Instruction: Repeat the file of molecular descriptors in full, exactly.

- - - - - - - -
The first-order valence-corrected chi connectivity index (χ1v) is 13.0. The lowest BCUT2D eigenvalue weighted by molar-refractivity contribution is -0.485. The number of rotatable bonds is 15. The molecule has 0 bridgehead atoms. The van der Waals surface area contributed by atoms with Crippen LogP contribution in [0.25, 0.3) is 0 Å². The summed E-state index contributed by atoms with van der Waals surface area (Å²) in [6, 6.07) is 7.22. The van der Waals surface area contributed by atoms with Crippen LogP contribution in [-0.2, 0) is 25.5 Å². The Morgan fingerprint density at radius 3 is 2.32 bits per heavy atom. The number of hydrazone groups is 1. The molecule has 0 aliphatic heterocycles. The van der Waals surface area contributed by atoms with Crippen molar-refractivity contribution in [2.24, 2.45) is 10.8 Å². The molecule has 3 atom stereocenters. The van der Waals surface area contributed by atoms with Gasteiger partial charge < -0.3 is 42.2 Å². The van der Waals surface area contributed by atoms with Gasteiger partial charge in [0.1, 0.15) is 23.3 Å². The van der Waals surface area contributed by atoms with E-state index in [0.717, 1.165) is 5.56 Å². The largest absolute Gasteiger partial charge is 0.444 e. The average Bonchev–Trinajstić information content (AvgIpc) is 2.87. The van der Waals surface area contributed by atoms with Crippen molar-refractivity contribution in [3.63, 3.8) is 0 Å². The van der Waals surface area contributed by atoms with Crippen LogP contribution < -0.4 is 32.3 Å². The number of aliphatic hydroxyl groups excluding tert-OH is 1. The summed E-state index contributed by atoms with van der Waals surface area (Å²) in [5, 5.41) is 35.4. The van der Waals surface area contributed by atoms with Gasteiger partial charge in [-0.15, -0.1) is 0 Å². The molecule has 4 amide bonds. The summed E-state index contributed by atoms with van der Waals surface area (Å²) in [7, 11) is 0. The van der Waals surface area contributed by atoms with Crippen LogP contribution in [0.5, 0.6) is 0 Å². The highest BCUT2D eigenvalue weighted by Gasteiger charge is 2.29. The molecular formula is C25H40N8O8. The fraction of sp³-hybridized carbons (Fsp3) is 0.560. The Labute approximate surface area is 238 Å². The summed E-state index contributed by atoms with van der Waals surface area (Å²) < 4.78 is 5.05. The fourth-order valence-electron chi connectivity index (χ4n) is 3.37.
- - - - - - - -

The first-order valence-corrected chi connectivity index (χ1v) is 13.0. The lowest BCUT2D eigenvalue weighted by molar-refractivity contribution is -0.485. The number of rotatable bonds is 15. The molecule has 0 bridgehead atoms. The van der Waals surface area contributed by atoms with Crippen LogP contribution in [0.25, 0.3) is 0 Å². The summed E-state index contributed by atoms with van der Waals surface area (Å²) in [6, 6.07) is 7.22. The van der Waals surface area contributed by atoms with Crippen LogP contribution in [-0.2, 0) is 25.5 Å². The Morgan fingerprint density at radius 3 is 2.32 bits per heavy atom. The number of hydrazone groups is 1. The molecule has 0 aliphatic heterocycles. The van der Waals surface area contributed by atoms with Crippen molar-refractivity contribution in [2.24, 2.45) is 10.8 Å². The molecule has 3 atom stereocenters. The van der Waals surface area contributed by atoms with Gasteiger partial charge < -0.3 is 42.2 Å². The van der Waals surface area contributed by atoms with Gasteiger partial charge in [0.1, 0.15) is 23.3 Å². The van der Waals surface area contributed by atoms with E-state index in [0.717, 1.165) is 5.56 Å². The largest absolute Gasteiger partial charge is 0.444 e. The average Bonchev–Trinajstić information content (AvgIpc) is 2.87. The van der Waals surface area contributed by atoms with Crippen molar-refractivity contribution in [3.63, 3.8) is 0 Å². The van der Waals surface area contributed by atoms with Crippen LogP contribution < -0.4 is 32.3 Å². The number of aliphatic hydroxyl groups excluding tert-OH is 1. The summed E-state index contributed by atoms with van der Waals surface area (Å²) in [5, 5.41) is 35.4. The van der Waals surface area contributed by atoms with Gasteiger partial charge in [-0.15, -0.1) is 0 Å². The molecule has 4 amide bonds. The summed E-state index contributed by atoms with van der Waals surface area (Å²) in [7, 11) is 0. The van der Waals surface area contributed by atoms with Crippen LogP contribution in [0.5, 0.6) is 0 Å². The highest BCUT2D eigenvalue weighted by Gasteiger charge is 2.29. The molecular formula is C25H40N8O8. The fraction of sp³-hybridized carbons (Fsp3) is 0.560. The Labute approximate surface area is 238 Å². The summed E-state index contributed by atoms with van der Waals surface area (Å²) < 4.78 is 5.05. The fourth-order valence-electron chi connectivity index (χ4n) is 3.37.